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A Bullet for Lincoln
     

A Bullet for Lincoln

by Benjamin King
 

Benjamin King puts a new twist on the old mystery of Lincoln's death. Deep within the plot is the manipulative and corrosive character Anderson. The same man who outwitted the Confederates in
King's first novel, A Bullet for Stonewall , is back to execute the most history-altering plan of his career. King has done extensive research on the assassination as well

Overview

Benjamin King puts a new twist on the old mystery of Lincoln's death. Deep within the plot is the manipulative and corrosive character Anderson. The same man who outwitted the Confederates in
King's first novel, A Bullet for Stonewall , is back to execute the most history-altering plan of his career. King has done extensive research on the assassination as well as the years that followed. In his work, he looked at how political plans changed following Lincoln's death. The guiding factor of his sleuthing was to determine who seemed to benefit from the aftermath. And thus he found the premise for this, his second novel.
A group of young Wall Street entrepreneurs, including soon-to-be-tycoon J.
P. Morgan, analyze the impact of the end of the war. They are angered by
Lincoln's plan to invest in rebuilding the South. They search for a way to guarantee that the government will, instead, invest in their economic interests in the West. That search leads them to Anderson, the assassin with a money-back guarantee.
Under numerous guises, he begins to assemble a plot to frame the South for the death of the president. Befriending Booth, Anderson inspires the actor to take control of his Southern sympathies and put actions behind his feelings.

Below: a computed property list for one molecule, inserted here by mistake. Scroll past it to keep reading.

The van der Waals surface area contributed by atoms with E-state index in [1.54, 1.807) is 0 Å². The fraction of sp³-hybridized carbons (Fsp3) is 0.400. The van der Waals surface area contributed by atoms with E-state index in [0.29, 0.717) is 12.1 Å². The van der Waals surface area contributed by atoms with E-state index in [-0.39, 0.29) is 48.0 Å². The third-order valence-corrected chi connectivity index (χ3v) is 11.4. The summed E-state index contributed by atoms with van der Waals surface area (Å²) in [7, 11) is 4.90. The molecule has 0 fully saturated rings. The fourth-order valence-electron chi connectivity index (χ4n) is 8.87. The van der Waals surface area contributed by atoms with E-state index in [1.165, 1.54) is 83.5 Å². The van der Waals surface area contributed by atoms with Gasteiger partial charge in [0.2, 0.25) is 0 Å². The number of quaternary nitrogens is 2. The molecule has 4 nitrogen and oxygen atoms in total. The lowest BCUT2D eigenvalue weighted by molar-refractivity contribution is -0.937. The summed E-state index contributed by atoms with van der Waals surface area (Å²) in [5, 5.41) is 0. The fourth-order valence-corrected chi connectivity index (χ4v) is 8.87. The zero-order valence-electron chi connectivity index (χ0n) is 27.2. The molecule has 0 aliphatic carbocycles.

Meanwhile, he also infiltrates a Confederate spy ring, adding more names to the list of scapegoats he will leave behind.
Relying heavily on historical accuracies, A Bullet for Lincoln minimizes its fictional medium, making Anderson and his task highly believable.
The pressure of a federal agent closing in for his own kill heightens the challenge and suspense for Anderson. He faces unparalleled dangers as he tries to maintain his secret identity and still pull off the greatest coup in the nation's history.

Editorial Reviews

Publishers Weekly - Publisher's Weekly
Retro-conspiracy theory fuels this canny thriller about Abraham Lincoln's assassination. John Wilkes Booth, it seems, is merely the dupe of the actual killer, who has been hired by powerful men--none other than J. P. Morgan, Jim Fisk and Jay Gould. The troika's motives are strictly financial: with Lincoln gone, the Radical Republicans will hold the defeated South in bondage, and the country will devote its efforts toward westward expansion rather than to rebuilding the South's infrastructure. Enter Anderson, the cold-blooded killer from King's A Bullet for Stonewall , whose secrecy and efficiency make him the most feared member of the Washington, D.C., underworld. Morgan contracts Anderson to murder Lincoln, with two stipulations: it must be done after the South's defeat and the blame must be placed on either a Southerner or a Southern sympathizer. To add to the suspense, two intelligent detectives track Anderson. King is meticulous in his plotting, especially in the devious ways Anderson manipulates Booth, and he weaves the threads of history into the story so capably that all seems within the realm of possibility. (July)

Product Details

ISBN-13:
9780882899275
Publisher:
Pelican Publishing Company, Incorporated
Publication date:
05/31/1993
Pages:
304
Product dimensions:
6.00(w) x 9.00(h) x (d)

Meet the Author

Benjamin King serves as command historian for the U. S. Army Transportation Center and Fort Eustis. He served in Vietnam with the 101st Airborne Division (the Screaming Eagles), and was awarded both the Purple Heart and the Bronze Star. King's military service has included work with the Pershing missile systems, and his experience and knowledge have led to published articles in Field Artillery Journal and Vietnam magazine , as well as an appearance on the Discovery Channel's Machines That Won the War . His two other historical novels, A Bullet for Stonewall and A Bullet for Lincoln , are both published by Pelican.

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